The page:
The Philadelphia City Planning Commission on Tuesday signed off on two land acquisition bills key to a $6.4 billion expansion of Philadelphia International Airport, paving the way for a full vote by the City Council.
Highmark Inc. on Tuesday defended its bid for sanctions against The University of Pittsburgh Medical Center in the contentious antitrust battle over Highmark’s acquisition of West Penn Allegheny Health System Inc., saying UPMC has created an “alternate universe” by staunchly opposing the sanctions.
The Philadelphia Daily News on Friday dodged claims that it libeled Sprague & Sprague founder Richard Sprague in a column calling him a liar for testifying that he’d publicized a defense on behalf of a client — convicted state Sen. Vince Fumo — that he didn’t believe.
Pennsylvania’s Commonwealth Court on Monday sided with Norfolk Southern Railway Corp. in ruling that federal regulations preempt a 1975 order from the state’s Public Utility Commission requiring the railroad to employ two brakemen around the clock to maintain safety at a rail yard.
Disgraced former Pennsylvania Supreme Court Justice Joan Orie Melvin on Monday launched an appeal challenging her February conviction on charges that she ordered her state-funded staff to work on two political campaigns as she sought a seat on the state’s highest court.
A Pennsylvania appeals court on Monday pared down claims in a suit alleging the state Department of Public Welfare improperly authorized the Hospital & Healthsystem Association of Pennsylvania to set hospital and provider Medicaid rates with managed care organizations that stripped hospitals of any negotiating power.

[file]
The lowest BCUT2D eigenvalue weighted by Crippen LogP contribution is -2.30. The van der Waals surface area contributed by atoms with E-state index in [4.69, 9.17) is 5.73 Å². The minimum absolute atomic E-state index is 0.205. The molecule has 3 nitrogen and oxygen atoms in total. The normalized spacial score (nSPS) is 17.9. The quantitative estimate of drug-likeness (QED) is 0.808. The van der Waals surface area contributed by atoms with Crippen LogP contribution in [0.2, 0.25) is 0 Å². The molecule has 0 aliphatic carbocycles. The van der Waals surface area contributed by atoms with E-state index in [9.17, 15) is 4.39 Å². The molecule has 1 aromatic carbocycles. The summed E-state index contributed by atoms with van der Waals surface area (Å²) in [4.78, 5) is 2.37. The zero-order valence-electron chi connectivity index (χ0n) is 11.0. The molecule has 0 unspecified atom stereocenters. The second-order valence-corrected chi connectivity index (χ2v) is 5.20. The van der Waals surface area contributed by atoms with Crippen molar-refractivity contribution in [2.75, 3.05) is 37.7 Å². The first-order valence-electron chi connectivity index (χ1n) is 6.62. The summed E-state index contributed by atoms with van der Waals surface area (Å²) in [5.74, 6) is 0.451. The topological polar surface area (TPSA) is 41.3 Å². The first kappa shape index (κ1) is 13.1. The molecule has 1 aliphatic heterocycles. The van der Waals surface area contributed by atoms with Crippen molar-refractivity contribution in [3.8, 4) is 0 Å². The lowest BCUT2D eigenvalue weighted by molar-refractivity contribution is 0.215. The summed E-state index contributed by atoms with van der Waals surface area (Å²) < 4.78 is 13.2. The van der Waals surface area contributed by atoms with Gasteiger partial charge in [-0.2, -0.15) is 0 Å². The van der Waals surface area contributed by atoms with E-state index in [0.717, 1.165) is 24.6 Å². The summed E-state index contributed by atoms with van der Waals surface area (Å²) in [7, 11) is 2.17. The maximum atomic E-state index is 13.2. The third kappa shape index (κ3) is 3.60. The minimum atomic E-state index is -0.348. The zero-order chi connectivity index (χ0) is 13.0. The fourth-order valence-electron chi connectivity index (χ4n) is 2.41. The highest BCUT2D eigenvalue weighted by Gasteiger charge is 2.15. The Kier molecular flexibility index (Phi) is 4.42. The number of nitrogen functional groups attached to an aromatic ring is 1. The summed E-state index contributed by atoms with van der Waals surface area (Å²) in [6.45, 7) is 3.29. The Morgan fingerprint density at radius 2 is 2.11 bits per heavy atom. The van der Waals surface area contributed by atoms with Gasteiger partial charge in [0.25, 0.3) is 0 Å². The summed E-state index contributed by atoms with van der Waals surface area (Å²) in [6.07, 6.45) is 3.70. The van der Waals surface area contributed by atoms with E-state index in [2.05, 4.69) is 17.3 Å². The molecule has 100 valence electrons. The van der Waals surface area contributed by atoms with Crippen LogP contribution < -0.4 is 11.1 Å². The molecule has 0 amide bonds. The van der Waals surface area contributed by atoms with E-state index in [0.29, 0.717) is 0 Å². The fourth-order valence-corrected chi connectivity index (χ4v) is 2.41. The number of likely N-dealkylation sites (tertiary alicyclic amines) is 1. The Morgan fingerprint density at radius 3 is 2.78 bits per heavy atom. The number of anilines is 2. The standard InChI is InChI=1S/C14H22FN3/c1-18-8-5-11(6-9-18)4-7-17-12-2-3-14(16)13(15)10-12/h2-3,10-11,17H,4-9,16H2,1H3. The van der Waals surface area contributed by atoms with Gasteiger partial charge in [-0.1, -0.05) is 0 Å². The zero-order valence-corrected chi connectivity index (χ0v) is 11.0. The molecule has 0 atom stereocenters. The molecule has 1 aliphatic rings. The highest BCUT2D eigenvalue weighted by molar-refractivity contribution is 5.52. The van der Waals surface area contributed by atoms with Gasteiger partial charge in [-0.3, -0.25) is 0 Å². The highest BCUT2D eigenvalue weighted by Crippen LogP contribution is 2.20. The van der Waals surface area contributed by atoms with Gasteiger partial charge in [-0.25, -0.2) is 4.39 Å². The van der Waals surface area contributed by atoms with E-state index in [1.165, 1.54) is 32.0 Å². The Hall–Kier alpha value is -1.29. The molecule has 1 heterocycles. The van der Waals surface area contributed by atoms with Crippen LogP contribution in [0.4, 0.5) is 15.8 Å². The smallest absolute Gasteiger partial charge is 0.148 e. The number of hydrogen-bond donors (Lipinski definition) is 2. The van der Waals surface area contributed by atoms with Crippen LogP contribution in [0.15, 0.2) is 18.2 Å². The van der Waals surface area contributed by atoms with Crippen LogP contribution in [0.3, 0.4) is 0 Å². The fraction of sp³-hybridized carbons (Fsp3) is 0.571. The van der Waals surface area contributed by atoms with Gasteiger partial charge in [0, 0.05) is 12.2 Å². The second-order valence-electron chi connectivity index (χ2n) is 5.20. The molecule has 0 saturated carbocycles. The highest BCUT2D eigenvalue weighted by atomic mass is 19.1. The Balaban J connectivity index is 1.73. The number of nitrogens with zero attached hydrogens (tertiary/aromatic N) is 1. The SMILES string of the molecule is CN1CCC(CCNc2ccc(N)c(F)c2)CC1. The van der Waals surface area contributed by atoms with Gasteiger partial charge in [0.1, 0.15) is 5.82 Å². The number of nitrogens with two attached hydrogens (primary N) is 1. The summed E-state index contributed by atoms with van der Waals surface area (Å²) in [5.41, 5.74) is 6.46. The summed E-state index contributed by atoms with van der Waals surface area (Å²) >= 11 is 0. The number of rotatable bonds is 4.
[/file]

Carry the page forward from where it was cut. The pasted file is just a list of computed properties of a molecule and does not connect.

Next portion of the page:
A Third Circuit panel on Monday freed “Girls Gone Wild” video series founder Joe Francis from a $3 million judgment awarded to a woman who claimed he wrongly linked her identity to a high-profile sex scandal, finding that there wasn't enough evidence to show that Francis made the video or that the New Jersey federal court had authority to hear the case.
Attorneys for the National Collegiate Athletic Association asked a Pennsylvania federal judge on Monday to dismiss Gov. Tom Corbett’s suit challenging $60 million in fines levied against Penn State University, arguing that the complaint had failed to identify any relevant markets that would be impacted by the sanctions.
A Pennsylvania appeals court on Friday rejected a widely applied test used by federal courts to determine, for the purposes of awarding attorneys' fees, whether claims were brought in bad faith under the Pennsylvania Uniform Trade Secrets Act.
Superior Energy Services Inc. deprived over 1,000 Pennsylvania oil field workers of overtime pay by misclassifying them as exempt from federal and state wage laws, according to a proposed class action filed in federal court Friday.
The deluge of litigation against Consolidated Rail Corp. and others over a November train derailment and resulting vinyl chloride spill in Paulsboro, N.J., continued Friday, when more than 120 individuals, including six first responders, filed two separate suits in Pennsylvania state court.